With Lin out, Russell’s missing two months and the emergence of Dinwiddie, Whitehead’s only been able to participate in 16 games for the big club, at 11.3 minutes per, as the Nets have elected use their nearby farm club to raise the Coney Islander. It’s not that he hasn’t improved. Ask Kenny Atkinson.
“I felt like when he came back, I told (Long Island Net head coach) Ronald Nored and his group; ‘that kid’s gotten better,’” Atkinson told NetsDaily two days before Whitehead dropped 52. “He looked like a more confident player – unfortunately for him we have a lot of wings and a lot of guards, so he hasn’t had the big minutes with us. But I felt like he got better. And that’s the plan going forward, too, he needs minutes – he still needs professional minutes.”
And on occasion, he’s shown it. His best game came early in the season vs. the Rockets, when he dumped 24 points in a 113-107 loss at Houston. He shot 10-of-16 and showed off more than a few of his copyrighted “cyclone” moves, but most of his time has been spent in Long Island.
In the G League, Whitehead has played 20 games this season, starting 14. Including the 52-point explosion, he is averaging 20.5 points, 3.8 rebounds and 3.7 assists while shooting 44.7% from the field, 35.1% from three and 84.5% on free throws. Teamed mostly with Milton Doyle in the Nets backcourt, they’ve got Long Island on the cusp of the G-League playoffs.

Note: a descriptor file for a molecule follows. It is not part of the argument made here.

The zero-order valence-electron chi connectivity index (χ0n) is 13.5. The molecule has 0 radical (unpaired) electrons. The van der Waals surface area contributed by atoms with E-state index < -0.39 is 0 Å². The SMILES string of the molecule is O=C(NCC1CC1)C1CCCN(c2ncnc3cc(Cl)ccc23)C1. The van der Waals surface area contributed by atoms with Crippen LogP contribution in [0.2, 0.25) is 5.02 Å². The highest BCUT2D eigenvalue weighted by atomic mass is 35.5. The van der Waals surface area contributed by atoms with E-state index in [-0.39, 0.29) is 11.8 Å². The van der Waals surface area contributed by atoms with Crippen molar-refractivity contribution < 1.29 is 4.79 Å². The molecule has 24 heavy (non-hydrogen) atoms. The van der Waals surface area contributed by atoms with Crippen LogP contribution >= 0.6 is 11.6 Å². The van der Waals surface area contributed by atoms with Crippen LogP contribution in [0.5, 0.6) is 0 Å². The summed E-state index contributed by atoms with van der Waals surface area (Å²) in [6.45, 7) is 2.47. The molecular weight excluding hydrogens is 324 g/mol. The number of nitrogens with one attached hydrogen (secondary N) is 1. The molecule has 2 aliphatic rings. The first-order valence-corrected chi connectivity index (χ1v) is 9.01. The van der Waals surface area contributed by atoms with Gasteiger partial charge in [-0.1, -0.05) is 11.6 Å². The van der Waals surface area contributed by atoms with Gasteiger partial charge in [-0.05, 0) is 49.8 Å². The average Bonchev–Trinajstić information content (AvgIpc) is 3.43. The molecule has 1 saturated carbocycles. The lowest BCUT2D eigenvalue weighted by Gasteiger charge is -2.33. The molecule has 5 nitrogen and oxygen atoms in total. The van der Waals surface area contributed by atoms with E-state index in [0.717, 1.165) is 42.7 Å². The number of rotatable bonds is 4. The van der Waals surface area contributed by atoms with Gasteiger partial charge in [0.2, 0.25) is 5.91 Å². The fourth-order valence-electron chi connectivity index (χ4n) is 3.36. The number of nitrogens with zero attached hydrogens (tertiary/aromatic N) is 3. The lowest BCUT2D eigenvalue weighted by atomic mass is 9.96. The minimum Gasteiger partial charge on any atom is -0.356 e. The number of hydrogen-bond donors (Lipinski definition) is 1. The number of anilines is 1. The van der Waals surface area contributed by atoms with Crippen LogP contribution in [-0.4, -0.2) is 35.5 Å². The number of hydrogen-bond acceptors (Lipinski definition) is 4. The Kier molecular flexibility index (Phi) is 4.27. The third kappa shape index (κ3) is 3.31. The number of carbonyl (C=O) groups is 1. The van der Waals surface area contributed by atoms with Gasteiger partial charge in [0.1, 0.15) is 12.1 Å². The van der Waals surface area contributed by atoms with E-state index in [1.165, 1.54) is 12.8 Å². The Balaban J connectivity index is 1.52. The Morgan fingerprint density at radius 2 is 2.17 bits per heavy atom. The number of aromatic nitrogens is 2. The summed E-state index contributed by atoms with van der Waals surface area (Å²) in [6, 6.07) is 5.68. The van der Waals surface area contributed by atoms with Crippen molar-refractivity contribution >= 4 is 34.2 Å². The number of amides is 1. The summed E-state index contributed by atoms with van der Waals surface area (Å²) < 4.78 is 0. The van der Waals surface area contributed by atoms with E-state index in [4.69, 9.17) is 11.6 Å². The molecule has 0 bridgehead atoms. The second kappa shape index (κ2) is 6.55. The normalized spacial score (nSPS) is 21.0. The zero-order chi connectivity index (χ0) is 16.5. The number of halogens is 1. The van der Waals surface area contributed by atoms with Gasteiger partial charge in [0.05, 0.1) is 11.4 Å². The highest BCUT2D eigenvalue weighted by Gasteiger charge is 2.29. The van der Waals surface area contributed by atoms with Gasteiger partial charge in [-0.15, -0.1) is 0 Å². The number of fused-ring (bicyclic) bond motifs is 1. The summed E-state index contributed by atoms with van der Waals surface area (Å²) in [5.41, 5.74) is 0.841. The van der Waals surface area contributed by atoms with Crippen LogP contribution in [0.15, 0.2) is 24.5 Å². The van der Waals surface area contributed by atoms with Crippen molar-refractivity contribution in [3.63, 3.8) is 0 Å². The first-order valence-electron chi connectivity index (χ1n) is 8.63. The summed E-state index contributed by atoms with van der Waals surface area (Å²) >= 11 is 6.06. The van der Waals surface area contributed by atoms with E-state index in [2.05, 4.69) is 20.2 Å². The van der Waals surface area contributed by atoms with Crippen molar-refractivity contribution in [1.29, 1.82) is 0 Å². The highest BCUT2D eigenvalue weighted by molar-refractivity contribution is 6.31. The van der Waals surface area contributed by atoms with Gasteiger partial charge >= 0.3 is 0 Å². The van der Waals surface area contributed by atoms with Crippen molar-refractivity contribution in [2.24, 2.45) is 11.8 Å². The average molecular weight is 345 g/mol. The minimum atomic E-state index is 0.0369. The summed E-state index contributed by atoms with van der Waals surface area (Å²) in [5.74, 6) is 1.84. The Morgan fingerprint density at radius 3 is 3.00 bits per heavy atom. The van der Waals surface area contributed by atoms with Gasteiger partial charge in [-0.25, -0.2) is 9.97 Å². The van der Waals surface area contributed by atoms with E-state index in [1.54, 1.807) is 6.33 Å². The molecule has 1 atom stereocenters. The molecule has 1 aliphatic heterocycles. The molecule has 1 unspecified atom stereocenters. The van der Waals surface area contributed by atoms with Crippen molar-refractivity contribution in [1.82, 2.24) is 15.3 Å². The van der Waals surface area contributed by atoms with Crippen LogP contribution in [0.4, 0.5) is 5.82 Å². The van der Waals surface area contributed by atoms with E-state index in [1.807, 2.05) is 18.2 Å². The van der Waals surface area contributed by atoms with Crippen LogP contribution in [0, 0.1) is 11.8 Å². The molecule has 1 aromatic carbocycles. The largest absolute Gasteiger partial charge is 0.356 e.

In short, he’s performing exactly the way an NBA player should when at that level. Atkinso is an unapologetic believer in Whitehead. He’s seen it for himself.
Atkinson says that while the original idea was to continue finding Whitehead minutes in Long Island, injuries had accelerated things, forcing the organization to yank him back and forth between the G-League and NBA Nets, which they’ve done countless times this season. Whitehead and he are in constant contact with one another, the coach says. Atkinson, an admitted ‘texter,’ shot Whitehead a message after the talented combo guard hit a game-winner against the Delaware 87ers on January 19.
Atkinson, optimist by choice and hope-infused by necessity, has exuded unwavering support for Whitehead since the ’16 draft – literally Day One.
“There’s no doubt about it, he’s gonna make it,” said Atkinson with confidence. “I heard DeMarre (Carroll) talking to him in the weight room today just about where DeMarre was. DeMarre was a D-League player. He told Isaiah that in the NBA, things can change in a heartbeat. You don’t think you have a future and then all the sudden you have an opportunity. Taking advantage of that opportunity is going to be his key.”